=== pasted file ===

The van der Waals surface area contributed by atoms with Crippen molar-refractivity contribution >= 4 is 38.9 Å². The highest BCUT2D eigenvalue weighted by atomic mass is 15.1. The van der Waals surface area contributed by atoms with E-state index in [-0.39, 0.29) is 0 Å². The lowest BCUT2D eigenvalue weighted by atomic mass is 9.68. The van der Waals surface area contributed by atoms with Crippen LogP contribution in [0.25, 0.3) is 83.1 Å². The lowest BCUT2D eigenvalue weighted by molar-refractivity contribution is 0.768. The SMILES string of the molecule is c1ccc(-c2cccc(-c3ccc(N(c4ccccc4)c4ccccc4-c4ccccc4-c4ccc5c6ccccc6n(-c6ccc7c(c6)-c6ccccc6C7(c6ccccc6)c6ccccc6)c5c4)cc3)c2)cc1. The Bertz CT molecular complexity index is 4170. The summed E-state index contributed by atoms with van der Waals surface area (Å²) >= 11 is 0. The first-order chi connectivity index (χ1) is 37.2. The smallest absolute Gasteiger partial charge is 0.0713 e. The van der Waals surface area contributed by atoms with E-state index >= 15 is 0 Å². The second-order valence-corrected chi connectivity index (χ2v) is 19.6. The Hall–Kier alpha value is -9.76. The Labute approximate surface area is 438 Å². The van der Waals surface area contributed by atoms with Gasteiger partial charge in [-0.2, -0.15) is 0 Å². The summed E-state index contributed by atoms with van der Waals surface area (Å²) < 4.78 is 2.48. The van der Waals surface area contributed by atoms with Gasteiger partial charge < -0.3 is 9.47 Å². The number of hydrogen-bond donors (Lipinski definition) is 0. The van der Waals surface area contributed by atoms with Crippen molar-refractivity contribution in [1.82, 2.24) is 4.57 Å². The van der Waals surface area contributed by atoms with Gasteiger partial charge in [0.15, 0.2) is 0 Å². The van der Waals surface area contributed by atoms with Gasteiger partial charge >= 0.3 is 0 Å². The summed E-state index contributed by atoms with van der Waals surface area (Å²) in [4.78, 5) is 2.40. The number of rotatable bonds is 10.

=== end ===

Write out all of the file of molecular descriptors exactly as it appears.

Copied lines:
The van der Waals surface area contributed by atoms with Crippen molar-refractivity contribution >= 4 is 38.9 Å². The highest BCUT2D eigenvalue weighted by atomic mass is 15.1. The van der Waals surface area contributed by atoms with E-state index in [-0.39, 0.29) is 0 Å². The lowest BCUT2D eigenvalue weighted by atomic mass is 9.68. The van der Waals surface area contributed by atoms with Crippen LogP contribution in [0.25, 0.3) is 83.1 Å². The lowest BCUT2D eigenvalue weighted by molar-refractivity contribution is 0.768. The SMILES string of the molecule is c1ccc(-c2cccc(-c3ccc(N(c4ccccc4)c4ccccc4-c4ccccc4-c4ccc5c6ccccc6n(-c6ccc7c(c6)-c6ccccc6C7(c6ccccc6)c6ccccc6)c5c4)cc3)c2)cc1. The Bertz CT molecular complexity index is 4170. The summed E-state index contributed by atoms with van der Waals surface area (Å²) >= 11 is 0. The first-order chi connectivity index (χ1) is 37.2. The smallest absolute Gasteiger partial charge is 0.0713 e. The van der Waals surface area contributed by atoms with E-state index >= 15 is 0 Å². The second-order valence-corrected chi connectivity index (χ2v) is 19.6. The Hall–Kier alpha value is -9.76. The Labute approximate surface area is 438 Å². The van der Waals surface area contributed by atoms with Gasteiger partial charge in [-0.2, -0.15) is 0 Å². The summed E-state index contributed by atoms with van der Waals surface area (Å²) < 4.78 is 2.48. The van der Waals surface area contributed by atoms with Gasteiger partial charge < -0.3 is 9.47 Å². The number of hydrogen-bond donors (Lipinski definition) is 0. The van der Waals surface area contributed by atoms with Crippen molar-refractivity contribution in [1.82, 2.24) is 4.57 Å². The van der Waals surface area contributed by atoms with Gasteiger partial charge in [0.15, 0.2) is 0 Å². The van der Waals surface area contributed by atoms with Gasteiger partial charge >= 0.3 is 0 Å². The summed E-state index contributed by atoms with van der Waals surface area (Å²) in [4.78, 5) is 2.40. The number of rotatable bonds is 10.